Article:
Taiwan is an important endemic bird area (Stattersfield et. al. 1998) with 15 restricted-range species, the majority of which are forest birds that might have once inhabited lowland forests but are now restricted to upland mountain slopes. These include Mikado pheasant (Syrmaticus mikado), collared bush-robin (Tarsiger johnstoniae), white-whiskered laughingthrush (Garrulax morrisonianus), and flamecrest (Regulus goodfellowi). Fairy pitta (Pitta nympha) is a widespread but threatened species (status: vulnerable), that occurs in Taiwan’s subtropical forests.

Species richness for plants and mammals is rather poor on Taiwan, although rates of endemism are higher than on the mainland. This follows the general pattern for an island. On Taiwan, 24 endangered plants occur, including the tree fern (Cyathea spinulosa) which has fibrous stems that are an ideal substrate for cultivating orchids. Taiwan supports a total of 48 mammal species, of which 7 are endemic. Two of these endemics, the Taiwan macaque (Macaca cyclopis) and Taiwan serow (Naemorhedus swinhoei), are first-class protected species.

Bird species richness is quite high. Fully 338 species have been recorded, 55 of which have protected status (9 first-class, 46 second-class), and 10 of which are endemic to the island. Of the first-class protected birds, two are endemic. Mikado pheasant (Syrmaticus mikado) occur in middle-elevation montane forests at 2,000 to 3,000 m, and Swinhoe’s pheasant (Lophura swinhoei) occur at lower elevation (900 to 2,100 m or higher). Both of these species are severely threatened because they are both ornamental and large enough to provide a good meal.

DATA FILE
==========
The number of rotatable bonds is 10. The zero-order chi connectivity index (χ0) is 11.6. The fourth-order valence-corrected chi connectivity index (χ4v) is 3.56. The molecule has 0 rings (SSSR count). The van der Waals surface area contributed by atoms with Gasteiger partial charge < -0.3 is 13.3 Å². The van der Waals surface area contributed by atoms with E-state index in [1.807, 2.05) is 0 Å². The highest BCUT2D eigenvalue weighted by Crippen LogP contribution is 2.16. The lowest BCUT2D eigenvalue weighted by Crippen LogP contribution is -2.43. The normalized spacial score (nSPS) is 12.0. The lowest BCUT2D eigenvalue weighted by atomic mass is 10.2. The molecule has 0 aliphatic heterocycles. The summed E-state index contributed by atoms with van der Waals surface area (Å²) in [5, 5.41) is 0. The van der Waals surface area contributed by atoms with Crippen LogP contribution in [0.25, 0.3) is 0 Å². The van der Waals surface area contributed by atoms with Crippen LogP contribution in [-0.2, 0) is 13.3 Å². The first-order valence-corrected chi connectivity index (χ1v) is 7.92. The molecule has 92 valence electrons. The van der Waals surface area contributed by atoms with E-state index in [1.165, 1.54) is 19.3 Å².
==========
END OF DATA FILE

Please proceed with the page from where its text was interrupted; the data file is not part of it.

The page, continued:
Other threatened birds in Taiwan are coastal migratory species. Tsen Wen Estuary is the main wintering site of black-faced spoonbills (Platalea minor) and holds about 60 percent of the world’s population. Short-tailed albatross (Diomedea albatrus) sometimes visit offshore islands like Diaoyu. Waders like Chinese egrets (Egretta eulophotes), Nordmann’s greenshanks (Tringa guttifer), and Saunder’s gulls (Larus saundersi) also winter here.

This high bird species richness likely results from several factors: high amounts of forest cover, diverse landscapes, near-tropical latitude, and Taiwan’s position along the western Pacific coastal migratory routes.

Additional biodiversity includes an estimated 76 reptiles, 30 amphibians and 130 freshwater fish species. About 400 butterfly species have been recorded. Many of the larger, more colorful species are believed threatened by habitat destruction and commercial exploitation.

Current Status